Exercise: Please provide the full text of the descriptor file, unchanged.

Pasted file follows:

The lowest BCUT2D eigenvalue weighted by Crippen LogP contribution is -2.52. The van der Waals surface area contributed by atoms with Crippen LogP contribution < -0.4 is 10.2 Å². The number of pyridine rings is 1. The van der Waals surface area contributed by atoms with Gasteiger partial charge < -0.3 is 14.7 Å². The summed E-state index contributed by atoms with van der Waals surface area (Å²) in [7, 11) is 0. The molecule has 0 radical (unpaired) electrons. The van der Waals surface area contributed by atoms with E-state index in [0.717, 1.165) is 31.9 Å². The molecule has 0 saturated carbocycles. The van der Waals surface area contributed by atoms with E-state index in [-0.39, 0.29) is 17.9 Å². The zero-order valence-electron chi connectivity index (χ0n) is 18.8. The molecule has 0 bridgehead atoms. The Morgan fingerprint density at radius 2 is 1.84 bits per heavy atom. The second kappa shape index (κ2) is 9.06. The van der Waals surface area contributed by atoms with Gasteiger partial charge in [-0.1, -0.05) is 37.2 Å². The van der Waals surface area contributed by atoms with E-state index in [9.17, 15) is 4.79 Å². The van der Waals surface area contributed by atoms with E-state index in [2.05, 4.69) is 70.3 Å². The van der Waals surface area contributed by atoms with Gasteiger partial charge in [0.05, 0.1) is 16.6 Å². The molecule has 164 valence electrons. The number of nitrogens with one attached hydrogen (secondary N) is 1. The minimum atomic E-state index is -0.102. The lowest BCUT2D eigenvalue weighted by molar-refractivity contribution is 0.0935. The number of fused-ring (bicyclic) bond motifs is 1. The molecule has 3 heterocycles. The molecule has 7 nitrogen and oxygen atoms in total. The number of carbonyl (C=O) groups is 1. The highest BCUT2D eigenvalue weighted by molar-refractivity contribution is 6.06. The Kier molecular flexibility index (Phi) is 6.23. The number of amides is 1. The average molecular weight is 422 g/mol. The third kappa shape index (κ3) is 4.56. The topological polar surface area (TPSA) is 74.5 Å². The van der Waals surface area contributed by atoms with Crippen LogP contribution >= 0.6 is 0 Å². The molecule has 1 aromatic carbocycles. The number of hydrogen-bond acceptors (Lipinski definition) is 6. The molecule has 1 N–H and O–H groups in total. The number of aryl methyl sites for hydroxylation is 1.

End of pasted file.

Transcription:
The lowest BCUT2D eigenvalue weighted by Crippen LogP contribution is -2.52. The van der Waals surface area contributed by atoms with Crippen LogP contribution < -0.4 is 10.2 Å². The number of pyridine rings is 1. The van der Waals surface area contributed by atoms with Gasteiger partial charge < -0.3 is 14.7 Å². The summed E-state index contributed by atoms with van der Waals surface area (Å²) in [7, 11) is 0. The molecule has 0 radical (unpaired) electrons. The van der Waals surface area contributed by atoms with E-state index in [0.717, 1.165) is 31.9 Å². The molecule has 0 saturated carbocycles. The van der Waals surface area contributed by atoms with E-state index in [-0.39, 0.29) is 17.9 Å². The zero-order valence-electron chi connectivity index (χ0n) is 18.8. The molecule has 0 bridgehead atoms. The Morgan fingerprint density at radius 2 is 1.84 bits per heavy atom. The second kappa shape index (κ2) is 9.06. The van der Waals surface area contributed by atoms with Gasteiger partial charge in [-0.1, -0.05) is 37.2 Å². The van der Waals surface area contributed by atoms with E-state index in [9.17, 15) is 4.79 Å². The van der Waals surface area contributed by atoms with E-state index in [2.05, 4.69) is 70.3 Å². The van der Waals surface area contributed by atoms with Gasteiger partial charge in [0.05, 0.1) is 16.6 Å². The molecule has 164 valence electrons. The number of nitrogens with one attached hydrogen (secondary N) is 1. The minimum atomic E-state index is -0.102. The lowest BCUT2D eigenvalue weighted by molar-refractivity contribution is 0.0935. The number of fused-ring (bicyclic) bond motifs is 1. The molecule has 3 heterocycles. The molecule has 7 nitrogen and oxygen atoms in total. The number of carbonyl (C=O) groups is 1. The highest BCUT2D eigenvalue weighted by molar-refractivity contribution is 6.06. The Kier molecular flexibility index (Phi) is 6.23. The number of amides is 1. The average molecular weight is 422 g/mol. The third kappa shape index (κ3) is 4.56. The topological polar surface area (TPSA) is 74.5 Å². The van der Waals surface area contributed by atoms with Crippen LogP contribution >= 0.6 is 0 Å². The molecule has 1 aromatic carbocycles. The number of hydrogen-bond acceptors (Lipinski definition) is 6. The molecule has 1 N–H and O–H groups in total. The number of aryl methyl sites for hydroxylation is 1.